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Thread: Attack on open carry defeated in Indiana!

  1. #1
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    http://www.wndu.com/localnews/headlines/26268389.html

    Weapons ban ordinance shot down in Mishawaka

    Video report at link

    Posted: 11:26 PM Aug 4, 2008
    Last Updated: 8:05 AM Aug 5, 2008
    Reporter: Erin Logan
    Email Address: erin.logan@wndu.com

    33 comments

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    Weapons ban ordinance shot down in Mishawaka



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    A | A | A Passion about protecting fellow citizens swayed Mishawaka City Council to vote 5-4 against a weapons ban ordinance.

    The ban was actually proposed by Mishawaka Mayor Jeff Rea and City Attorney Cory Hamel.

    It would've prohibited all weapons from four buildings frequented by the public: Mishawaka City Hall, the police station, the Battel Center, and Mishawaka Utilities main building.

    Weapons were defined as guns, knives, explosives, and chemical sprays.

    Rea and Hamel were the only two people out of a large crowd to speak in favor of the proposed ordinance.

    Hamel says he was concerned for city employees' safety when a man walked into city hall a few weeks ago with a gun in a holster with two extension clips, in addition to a billy club.

    Hamel says he never threatened anyone, but he and Rea say this is a warning sign.

    The rest of the crowd, including State Representative Jackie Walorski, say taking away our Hoosier given right to protect would mean putting our lives on the line.

    A question asked by Len Grimel, one of the many people who took the stand, had the majority of the crowd raising their hands. “How many people have a license to carry? Just raise your hand. You're the most protected city council in the state of Indiana.”

    State Representative Jackie Walorski says this is one of the many reasons she's proud to be a Hoosier.

    She always has her gun with her, even at the State House, but a new sign on the front door of Mishawaka City Hall forced her to put it away, even without an ordinance passed.

    Walorski says, “We have a Castle Doctrine that says wherever your castle is -- house, car -- and you have a threat on your personal space, you have the opportunity in this state to defend yourself.”

    Brad Foster says the reason he's standing here, standing up for Hoosier rights, is because of his right to bear arms.

    He says he was brutally beaten, and that in the end, showing his attackers he had a gun saved his life.

    Mayor Jeff Rea and City Attorney Cory Hamel, proponents of the weapons ban ordinance, feel city employees would be best protected if only on and off-duty police officers were allowed weapons in busy city buildings.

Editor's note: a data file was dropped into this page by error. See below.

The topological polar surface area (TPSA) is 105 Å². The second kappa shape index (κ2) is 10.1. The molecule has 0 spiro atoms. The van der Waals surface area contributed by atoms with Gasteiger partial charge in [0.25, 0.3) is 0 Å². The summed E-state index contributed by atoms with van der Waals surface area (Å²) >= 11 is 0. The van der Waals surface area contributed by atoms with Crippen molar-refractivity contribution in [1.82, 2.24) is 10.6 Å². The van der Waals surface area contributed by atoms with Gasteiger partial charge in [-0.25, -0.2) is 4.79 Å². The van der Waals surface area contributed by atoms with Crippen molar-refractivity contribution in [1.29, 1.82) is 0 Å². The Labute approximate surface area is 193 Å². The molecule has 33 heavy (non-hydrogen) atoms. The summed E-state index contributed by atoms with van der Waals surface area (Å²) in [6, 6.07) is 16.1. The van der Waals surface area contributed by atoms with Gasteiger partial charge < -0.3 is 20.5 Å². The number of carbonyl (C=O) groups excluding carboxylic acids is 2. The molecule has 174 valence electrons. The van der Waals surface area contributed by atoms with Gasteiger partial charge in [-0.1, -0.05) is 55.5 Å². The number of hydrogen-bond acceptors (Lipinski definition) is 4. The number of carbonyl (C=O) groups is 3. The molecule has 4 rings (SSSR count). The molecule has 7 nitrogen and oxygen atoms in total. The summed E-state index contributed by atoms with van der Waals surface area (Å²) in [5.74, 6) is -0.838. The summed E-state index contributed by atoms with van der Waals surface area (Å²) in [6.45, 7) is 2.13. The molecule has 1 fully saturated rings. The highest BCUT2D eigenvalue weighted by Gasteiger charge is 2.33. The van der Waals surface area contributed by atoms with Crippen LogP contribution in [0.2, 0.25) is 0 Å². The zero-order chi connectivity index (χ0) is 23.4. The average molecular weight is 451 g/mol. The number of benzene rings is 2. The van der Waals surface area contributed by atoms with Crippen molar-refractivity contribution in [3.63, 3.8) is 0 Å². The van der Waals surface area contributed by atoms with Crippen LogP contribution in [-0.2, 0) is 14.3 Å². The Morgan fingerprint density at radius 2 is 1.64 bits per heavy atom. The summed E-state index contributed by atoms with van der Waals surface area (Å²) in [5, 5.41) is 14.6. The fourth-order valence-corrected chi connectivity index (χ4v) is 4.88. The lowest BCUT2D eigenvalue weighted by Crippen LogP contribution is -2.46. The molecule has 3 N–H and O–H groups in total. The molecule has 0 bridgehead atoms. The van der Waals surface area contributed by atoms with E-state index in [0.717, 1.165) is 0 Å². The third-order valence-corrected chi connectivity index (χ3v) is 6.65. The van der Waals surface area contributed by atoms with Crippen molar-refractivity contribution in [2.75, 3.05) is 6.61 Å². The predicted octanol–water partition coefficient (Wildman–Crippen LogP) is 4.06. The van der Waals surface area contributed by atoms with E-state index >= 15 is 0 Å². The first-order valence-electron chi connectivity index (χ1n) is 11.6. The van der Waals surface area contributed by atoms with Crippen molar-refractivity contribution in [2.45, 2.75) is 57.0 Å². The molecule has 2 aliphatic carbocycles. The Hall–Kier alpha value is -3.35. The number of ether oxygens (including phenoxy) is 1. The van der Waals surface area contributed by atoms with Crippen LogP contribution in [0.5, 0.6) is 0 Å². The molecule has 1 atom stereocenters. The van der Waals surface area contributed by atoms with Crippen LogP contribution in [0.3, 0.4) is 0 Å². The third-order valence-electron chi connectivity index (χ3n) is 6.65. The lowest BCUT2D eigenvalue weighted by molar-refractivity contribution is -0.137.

Hamel says, “What we're trying to do is prevent people who walk in with no agenda, but while he's inside with a gun, gets irate and may do something drastic.”

    Walorski and the rest of the crowd told the City Council that taking away law abiding citizens' right to bear arms will do nothing but put everyone in danger.

    They say if a person wants to pull out a gun and shoot, they will. It happened at a city hall meeting in Missouri in February. Five people were killed, including police officers and city officials.



  2. #2
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    Why doesn't anyone bring up preemption in these cases. It seems that people forget about that stuff.

    I can't stand busybodies like this mayor.

  3. #3
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    Here's the code and a link:

    http://www.in.gov/legislative/ic/cod...ar47/ch11.html


    Information Maintained by the Office of Code Revision Indiana Legislative Services Agency
    08/06/2008 01:15:15 PM EDT IC 35-47-11
    Chapter 11. Local Regulation of Firearms
    IC 35-47-11-1
    Applicability of chapter
    Sec. 1. (a) Section 2 of this chapter applies to all units (as defined in IC36-1-2-23). All other sections of this chapter apply to all units other than townships.
    (b) This chapter applies only if a statute expressly grants a legislative body the authority to adopt an emergency ordinance under this chapter.
    (c) This chapter does not affect the validity of an ordinance adopted before, and in effect on, January 1, 1994.
    As added by P.L.140-1994, SEC.13.

    IC 35-47-11-2
    Regulation of firearms by units other than townships
    Sec. 2. Notwithstanding IC36-1-3, a unit may not regulate in any manner the ownership, possession, sale, transfer, or transportation of firearms (as defined in IC35-47-1-5) or ammunition except as follows:
    (1) This chapter does not apply to land, buildings, or other real property owned or administered by a unit, except highways (as defined in IC8-23-1-23) or public highways (as defined in IC8-2.1-17-14).